Wednesday, September 5, 2007

Why I'm glad I was home this summer regards to my figuring out my life.

Edit: Geez this turned out long. Sorry all, you don't have to read it all. The first two, the two before and after "AUGH!", and the last two paragraphs are the important parts ;)

So, for the most part, being home is difficult, for reasons all too familiar to anyone who's gone through similar stuffs. There was a "me" back home that I was, and kept up appearances as, and now all of a sudden I don't want to have to be that anymore, because I'm not...anyway, I've covered this before. Basically, I decided that this summer, it wasn't worth the upset, or possibly screwing up my brothers, to make a big deal of it. After an initial discussion with my parents, which was good, I reverted to the me of the past eighteen years. I've had a lot of practice, so it's not difficult.

But that's all why it was bad - recently I've realized that there has been a very positive side to being home this summer. It allowed me to look at what I've been living - what I've been taught, what I've assumed, what I've known - from an entirely new perspective. All of a sudden, what I'm being told, what I've been taught, isn't necessarily right, or isn't necessarily the only thing out there. From that perspective, call it criticism, call it skepticism, call it cynicism, whatever - it's not taking things at face value any more. I've been collecting a few tidbits of things about the religion that I've been raised in that don't make sense, and figuring out what I think of them. So here's a few.

Last Sunday, as I was listening to my Dad's sermon, I noticed a few instances of a phenomenon all too common in my world - glib statements that a good Christian should nod in agreement to, but that in reality hold no water, or don't make sense. Here's the examples I jotted down, and my (mental) response:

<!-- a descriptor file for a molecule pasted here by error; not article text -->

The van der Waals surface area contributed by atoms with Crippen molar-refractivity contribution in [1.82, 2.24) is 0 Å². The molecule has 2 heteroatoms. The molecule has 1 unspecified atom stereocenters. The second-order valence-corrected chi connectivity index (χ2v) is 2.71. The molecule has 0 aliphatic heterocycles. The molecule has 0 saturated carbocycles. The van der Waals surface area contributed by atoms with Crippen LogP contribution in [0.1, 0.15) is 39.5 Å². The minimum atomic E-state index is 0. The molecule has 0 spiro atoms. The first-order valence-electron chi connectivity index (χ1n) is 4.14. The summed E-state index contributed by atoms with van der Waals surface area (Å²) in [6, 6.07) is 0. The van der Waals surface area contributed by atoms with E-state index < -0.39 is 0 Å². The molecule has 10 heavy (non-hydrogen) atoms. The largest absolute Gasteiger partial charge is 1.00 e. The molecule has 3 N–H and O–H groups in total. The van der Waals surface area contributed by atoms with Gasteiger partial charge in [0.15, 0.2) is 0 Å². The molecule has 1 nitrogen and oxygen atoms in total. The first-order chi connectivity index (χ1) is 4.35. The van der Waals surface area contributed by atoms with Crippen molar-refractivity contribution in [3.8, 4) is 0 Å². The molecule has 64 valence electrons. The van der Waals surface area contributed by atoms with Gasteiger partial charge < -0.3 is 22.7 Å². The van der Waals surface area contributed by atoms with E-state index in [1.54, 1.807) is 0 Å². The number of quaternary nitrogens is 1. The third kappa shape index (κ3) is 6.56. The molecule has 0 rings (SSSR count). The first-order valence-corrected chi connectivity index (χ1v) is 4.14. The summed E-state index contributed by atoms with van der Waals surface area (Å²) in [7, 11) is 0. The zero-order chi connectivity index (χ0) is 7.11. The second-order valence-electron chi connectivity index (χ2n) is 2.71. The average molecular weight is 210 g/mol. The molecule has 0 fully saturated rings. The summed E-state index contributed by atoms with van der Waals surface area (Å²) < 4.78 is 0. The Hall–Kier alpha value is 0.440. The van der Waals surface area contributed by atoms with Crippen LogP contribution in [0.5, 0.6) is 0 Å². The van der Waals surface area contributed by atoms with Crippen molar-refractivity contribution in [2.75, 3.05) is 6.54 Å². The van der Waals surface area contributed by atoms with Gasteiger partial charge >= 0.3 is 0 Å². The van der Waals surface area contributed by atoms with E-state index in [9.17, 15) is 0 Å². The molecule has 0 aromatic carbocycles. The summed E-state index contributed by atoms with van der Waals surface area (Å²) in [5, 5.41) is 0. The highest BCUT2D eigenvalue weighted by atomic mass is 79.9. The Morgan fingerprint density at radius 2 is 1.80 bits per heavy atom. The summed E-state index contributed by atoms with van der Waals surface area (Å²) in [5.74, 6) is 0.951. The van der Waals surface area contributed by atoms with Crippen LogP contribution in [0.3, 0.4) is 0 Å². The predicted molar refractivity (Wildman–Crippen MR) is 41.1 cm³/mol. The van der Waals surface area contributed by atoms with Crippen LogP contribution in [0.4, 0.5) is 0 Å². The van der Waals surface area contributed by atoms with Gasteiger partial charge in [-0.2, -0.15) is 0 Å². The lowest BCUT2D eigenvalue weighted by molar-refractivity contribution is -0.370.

"There are two kinds of religions - religions from God, and religions from man." (with the implication, of course, that Christianity is the only religion from God, and therefore is the correct one).
Yeah? So what - we have a religion from God. Well so do the Jews, and the Mormons, and the Muslims (where did Muhammad get his ideas? Yeah.). There are a lot of religions that claim to be directly inspired from some deity.

That's the problem with a lot of these statements - they're circular. They assume that Christianity is correct, and that everything else is false - which is absurd, if I'm trying to figure out whether I'm in the right place or not. "Well of course you're a Christian!" Yeah, but what if I wasn't? What if I was born into a Muslim family, or a Mormon family? I would be hearing the exact same arguments, but as far as my world is concerned, I would be dead wrong. It's ridiculous.

Okay, next statement - here's one that is typical of any kind of statistic - it's pointless, but the speaker is trying to make a point with it.
"There are more Christians being persecuted in this century than in any other century in history (gasp!)" Okay, I don't know the exact statistic, but it sure seems to me that since there are exponentially more people, and therefore exponentially more Christians, in the world in this century than in any other century...of course there are more being persecuted. Not to make light of persecution, by the way. It's just the statistic I heard.

Oh, another classic. The horrid analogies that are supposed to make a point, but don't come close to panning out. VERY often used to defend the "Christians are so closed-minded saying that Jesus is the only way" thing. I'm not saying that that's wrong, I'm just saying that as far as I've heard, the reponses to such an argument are pathetic. Here's the analogy from the sermon last Sunday (paraphrased):
"It's like getting all in a tizzy because Qwest insists that you HAVE to call 555-5555 to talk to your friend. How dare they! It's so closed minded of them!" (laughter - how absurd, those stupid non-Christians, questioning Jesus being the only way. That'll show them)
Augh, I hate these analogies particularly. The situations don't even come close to being comprable. One is a man-made system, built in a way that we fully understand, built by humans, for humans. There are patents, blueprints, documentation on how it works and why it works, and no one claims that it works any other way. The other is a system that, as far as cold hard facts go, we haven't the foggiest how it works. There are no patents, no commonly-agreed-upon documentation on how it works. Sure, there's the Bible, but there's also the Quaran, the Torah, the Book of Mormon, etc. And they all disagree.